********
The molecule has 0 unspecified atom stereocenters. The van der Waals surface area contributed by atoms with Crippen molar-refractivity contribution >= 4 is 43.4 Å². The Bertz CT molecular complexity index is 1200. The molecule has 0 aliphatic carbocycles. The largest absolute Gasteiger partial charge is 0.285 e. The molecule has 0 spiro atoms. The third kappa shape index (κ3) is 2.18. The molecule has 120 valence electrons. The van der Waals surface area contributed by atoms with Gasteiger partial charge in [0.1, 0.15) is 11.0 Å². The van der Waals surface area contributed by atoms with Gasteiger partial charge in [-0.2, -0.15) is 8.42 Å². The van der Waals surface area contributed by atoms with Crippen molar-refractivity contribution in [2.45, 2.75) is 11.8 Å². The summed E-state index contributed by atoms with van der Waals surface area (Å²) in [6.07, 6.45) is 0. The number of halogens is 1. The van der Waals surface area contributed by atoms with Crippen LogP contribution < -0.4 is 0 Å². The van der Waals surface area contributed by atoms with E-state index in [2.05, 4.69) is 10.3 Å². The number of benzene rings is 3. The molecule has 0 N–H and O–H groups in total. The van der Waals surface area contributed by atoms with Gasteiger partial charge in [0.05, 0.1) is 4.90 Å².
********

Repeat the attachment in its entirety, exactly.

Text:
The molecule has 0 unspecified atom stereocenters. The van der Waals surface area contributed by atoms with Crippen molar-refractivity contribution >= 4 is 43.4 Å². The Bertz CT molecular complexity index is 1200. The molecule has 0 aliphatic carbocycles. The largest absolute Gasteiger partial charge is 0.285 e. The molecule has 0 spiro atoms. The third kappa shape index (κ3) is 2.18. The molecule has 120 valence electrons. The van der Waals surface area contributed by atoms with Gasteiger partial charge in [0.1, 0.15) is 11.0 Å². The van der Waals surface area contributed by atoms with Gasteiger partial charge in [-0.2, -0.15) is 8.42 Å². The van der Waals surface area contributed by atoms with Crippen molar-refractivity contribution in [2.45, 2.75) is 11.8 Å². The summed E-state index contributed by atoms with van der Waals surface area (Å²) in [6.07, 6.45) is 0. The number of halogens is 1. The van der Waals surface area contributed by atoms with Crippen LogP contribution < -0.4 is 0 Å². The van der Waals surface area contributed by atoms with E-state index in [2.05, 4.69) is 10.3 Å². The number of benzene rings is 3. The molecule has 0 N–H and O–H groups in total. The van der Waals surface area contributed by atoms with Gasteiger partial charge in [0.05, 0.1) is 4.90 Å².